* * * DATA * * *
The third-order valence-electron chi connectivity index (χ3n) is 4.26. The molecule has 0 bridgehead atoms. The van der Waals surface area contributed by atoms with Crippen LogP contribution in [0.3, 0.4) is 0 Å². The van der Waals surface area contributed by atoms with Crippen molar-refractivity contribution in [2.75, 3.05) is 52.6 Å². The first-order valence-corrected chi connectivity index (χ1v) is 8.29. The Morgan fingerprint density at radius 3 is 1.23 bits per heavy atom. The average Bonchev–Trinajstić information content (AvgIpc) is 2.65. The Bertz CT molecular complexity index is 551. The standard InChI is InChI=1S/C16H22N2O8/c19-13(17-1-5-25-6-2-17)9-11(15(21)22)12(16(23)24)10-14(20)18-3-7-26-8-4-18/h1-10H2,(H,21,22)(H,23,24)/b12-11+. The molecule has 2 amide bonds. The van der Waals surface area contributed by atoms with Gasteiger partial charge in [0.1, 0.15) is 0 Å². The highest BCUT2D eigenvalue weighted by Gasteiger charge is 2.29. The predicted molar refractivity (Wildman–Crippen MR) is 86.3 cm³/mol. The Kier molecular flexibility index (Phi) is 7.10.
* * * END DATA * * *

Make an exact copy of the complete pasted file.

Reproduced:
The third-order valence-electron chi connectivity index (χ3n) is 4.26. The molecule has 0 bridgehead atoms. The van der Waals surface area contributed by atoms with Crippen LogP contribution in [0.3, 0.4) is 0 Å². The van der Waals surface area contributed by atoms with Crippen molar-refractivity contribution in [2.75, 3.05) is 52.6 Å². The first-order valence-corrected chi connectivity index (χ1v) is 8.29. The Morgan fingerprint density at radius 3 is 1.23 bits per heavy atom. The average Bonchev–Trinajstić information content (AvgIpc) is 2.65. The Bertz CT molecular complexity index is 551. The standard InChI is InChI=1S/C16H22N2O8/c19-13(17-1-5-25-6-2-17)9-11(15(21)22)12(16(23)24)10-14(20)18-3-7-26-8-4-18/h1-10H2,(H,21,22)(H,23,24)/b12-11+. The molecule has 2 amide bonds. The van der Waals surface area contributed by atoms with Gasteiger partial charge in [0.1, 0.15) is 0 Å². The highest BCUT2D eigenvalue weighted by Gasteiger charge is 2.29. The predicted molar refractivity (Wildman–Crippen MR) is 86.3 cm³/mol. The Kier molecular flexibility index (Phi) is 7.10.